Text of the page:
Board seeks to curb dumping

An old tire and mattresses are piled in the woods at the end of Haviland Drive in Beacon Falls. The town wants to block the road to stop the illegal dumping. –LUKE MARSHALL
An old tire and other trash are piled in the woods at the end of Haviland Drive in Beacon Falls. The town wants to block the road to stop the illegal dumping. –LUKE MARSHALL

BEACON FALLS — Officials want to close a road in the Pines Bridge Industrial Park in response to illegal dumping.

During the July 14 Board of Selectmen meeting, First Selectman Christopher Bielik said he has received numerous calls and emails about people dumping junk along Haviland Drive.

“There are people in town that are using it basically as a dumping ground. There are sofas, old automobile tires. If you can think of a large thing that somebody doesn’t want to pay the transfer station fee on and just loads it into their pickup, drives it into the weeds, and just throws it in the back there, I can tell you it’s probably back there. It’s becoming an issue,” Bielik said.

Haviland Drive is a cul-de-sac off of Lancaster Drive in the Pines Bridge Industrial Park. There are lots for sale along the road, but currently they are all vacant.

“It’s sort of a road to nowhere now because there are no businesses on that road. There are lots there but, for the time being, those are vacant lots,” Bielik said.

According to the assessor’s officer there are four lots along Haviland Drive. Pines Bridge Industrial LLC owns three lots, and the Bridgeport-based Mark IV Construction owns one lot.

In addition to preventing people from dumping garbage, closing the road would also free up time for public works employees while plowing the roads in the winter, officials said.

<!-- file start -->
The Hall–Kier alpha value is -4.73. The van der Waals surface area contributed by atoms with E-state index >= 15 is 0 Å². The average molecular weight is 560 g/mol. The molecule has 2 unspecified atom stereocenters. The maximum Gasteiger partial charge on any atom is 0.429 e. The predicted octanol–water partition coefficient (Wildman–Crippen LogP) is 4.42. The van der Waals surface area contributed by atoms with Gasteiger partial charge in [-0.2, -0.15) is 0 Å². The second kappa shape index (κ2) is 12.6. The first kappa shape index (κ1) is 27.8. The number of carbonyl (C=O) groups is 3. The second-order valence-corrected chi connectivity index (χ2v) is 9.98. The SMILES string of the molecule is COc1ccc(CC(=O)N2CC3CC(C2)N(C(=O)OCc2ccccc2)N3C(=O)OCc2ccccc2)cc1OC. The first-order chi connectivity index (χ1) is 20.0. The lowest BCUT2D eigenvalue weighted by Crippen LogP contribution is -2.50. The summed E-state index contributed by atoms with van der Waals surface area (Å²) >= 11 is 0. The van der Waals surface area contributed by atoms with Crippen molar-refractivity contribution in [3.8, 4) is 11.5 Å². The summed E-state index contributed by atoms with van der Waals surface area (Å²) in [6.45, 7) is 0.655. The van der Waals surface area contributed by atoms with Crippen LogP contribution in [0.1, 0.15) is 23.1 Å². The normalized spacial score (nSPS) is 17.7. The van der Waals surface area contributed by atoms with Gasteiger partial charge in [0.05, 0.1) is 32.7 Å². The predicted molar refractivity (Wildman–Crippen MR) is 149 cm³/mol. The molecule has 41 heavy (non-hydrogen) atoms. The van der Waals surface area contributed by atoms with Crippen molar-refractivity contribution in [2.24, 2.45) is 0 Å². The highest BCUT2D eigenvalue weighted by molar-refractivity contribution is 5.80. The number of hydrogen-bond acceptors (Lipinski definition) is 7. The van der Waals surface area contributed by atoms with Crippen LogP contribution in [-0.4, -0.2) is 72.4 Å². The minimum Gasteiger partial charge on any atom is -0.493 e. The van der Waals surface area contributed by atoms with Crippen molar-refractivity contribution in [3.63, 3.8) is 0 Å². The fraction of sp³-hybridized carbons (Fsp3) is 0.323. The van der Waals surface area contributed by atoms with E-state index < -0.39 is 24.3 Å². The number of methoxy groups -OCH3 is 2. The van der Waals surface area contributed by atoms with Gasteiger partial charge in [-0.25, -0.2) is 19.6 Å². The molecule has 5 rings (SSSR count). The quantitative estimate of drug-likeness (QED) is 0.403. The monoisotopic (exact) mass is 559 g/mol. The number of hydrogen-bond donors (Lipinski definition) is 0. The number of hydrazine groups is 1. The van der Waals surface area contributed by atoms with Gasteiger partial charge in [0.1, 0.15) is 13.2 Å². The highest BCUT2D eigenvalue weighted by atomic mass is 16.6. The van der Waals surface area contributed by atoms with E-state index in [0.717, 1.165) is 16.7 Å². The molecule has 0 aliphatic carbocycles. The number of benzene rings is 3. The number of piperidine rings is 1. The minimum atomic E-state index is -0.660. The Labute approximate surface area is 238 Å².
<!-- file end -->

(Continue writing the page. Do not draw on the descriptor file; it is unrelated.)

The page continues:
Bielik said employees questioned during the winter why the town was plowing the road if the only people using it were just dumping items in the woods.

Bielik said state Department of Transportation statutes allow the town to close a road — even one that’s a published road in town — until officials deem it needs to be reopened.

If the town decides to close the road it would be able to do so quickly. The plan is to place a line of Jersey barriers across the road and the adjacent lots to completely block the entrance of the road.

“Public works has a number of Jersey barriers they would be more than happy to set across there,” Bielik said.

Selectman Peter Betkoski questioned whether closing the road would be a fire hazard.

Beacon Hose Company No. 1 Chief Jim Trzaski said putting up the barriers might actually help the department prevent fires.

“It’s a double-edged sword because maybe by putting those across there you’d lessen the fire load, if everybody is dropping their stuff off there. There’d be less activity,” Trzaski said.

Bielik said the town will have to discuss closing the road with the property owners before any action is taken.

“From a legal standpoint we can do it, but the next step is to check with the property owners,” Bielik said.

The board plans to pick this issue up during its next monthly meeting after officials have spoken with the property owners.